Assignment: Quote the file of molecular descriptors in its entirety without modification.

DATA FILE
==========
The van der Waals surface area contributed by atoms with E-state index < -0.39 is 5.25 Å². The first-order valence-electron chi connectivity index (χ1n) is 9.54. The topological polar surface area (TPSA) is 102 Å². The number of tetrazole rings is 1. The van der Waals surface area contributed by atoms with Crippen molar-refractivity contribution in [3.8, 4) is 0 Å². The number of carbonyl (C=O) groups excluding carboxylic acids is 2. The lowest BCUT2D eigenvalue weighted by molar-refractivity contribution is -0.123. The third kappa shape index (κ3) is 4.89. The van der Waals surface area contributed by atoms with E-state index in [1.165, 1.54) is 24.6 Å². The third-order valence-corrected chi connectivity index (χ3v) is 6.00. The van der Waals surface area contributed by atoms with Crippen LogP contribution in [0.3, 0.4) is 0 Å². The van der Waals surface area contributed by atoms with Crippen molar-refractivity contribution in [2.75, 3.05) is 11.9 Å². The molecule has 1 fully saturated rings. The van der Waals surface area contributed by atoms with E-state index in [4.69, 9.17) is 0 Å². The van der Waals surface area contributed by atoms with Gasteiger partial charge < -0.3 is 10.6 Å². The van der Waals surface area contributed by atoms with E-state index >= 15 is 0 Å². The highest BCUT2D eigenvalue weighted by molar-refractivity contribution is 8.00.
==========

The van der Waals surface area contributed by atoms with E-state index < -0.39 is 5.25 Å². The first-order valence-electron chi connectivity index (χ1n) is 9.54. The topological polar surface area (TPSA) is 102 Å². The number of tetrazole rings is 1. The van der Waals surface area contributed by atoms with Crippen molar-refractivity contribution in [3.8, 4) is 0 Å². The number of carbonyl (C=O) groups excluding carboxylic acids is 2. The lowest BCUT2D eigenvalue weighted by molar-refractivity contribution is -0.123. The third kappa shape index (κ3) is 4.89. The van der Waals surface area contributed by atoms with E-state index in [1.165, 1.54) is 24.6 Å². The third-order valence-corrected chi connectivity index (χ3v) is 6.00. The van der Waals surface area contributed by atoms with Crippen LogP contribution in [0.3, 0.4) is 0 Å². The van der Waals surface area contributed by atoms with Crippen molar-refractivity contribution in [2.75, 3.05) is 11.9 Å². The molecule has 1 fully saturated rings. The van der Waals surface area contributed by atoms with E-state index in [4.69, 9.17) is 0 Å². The van der Waals surface area contributed by atoms with Gasteiger partial charge < -0.3 is 10.6 Å². The van der Waals surface area contributed by atoms with E-state index >= 15 is 0 Å². The highest BCUT2D eigenvalue weighted by molar-refractivity contribution is 8.00.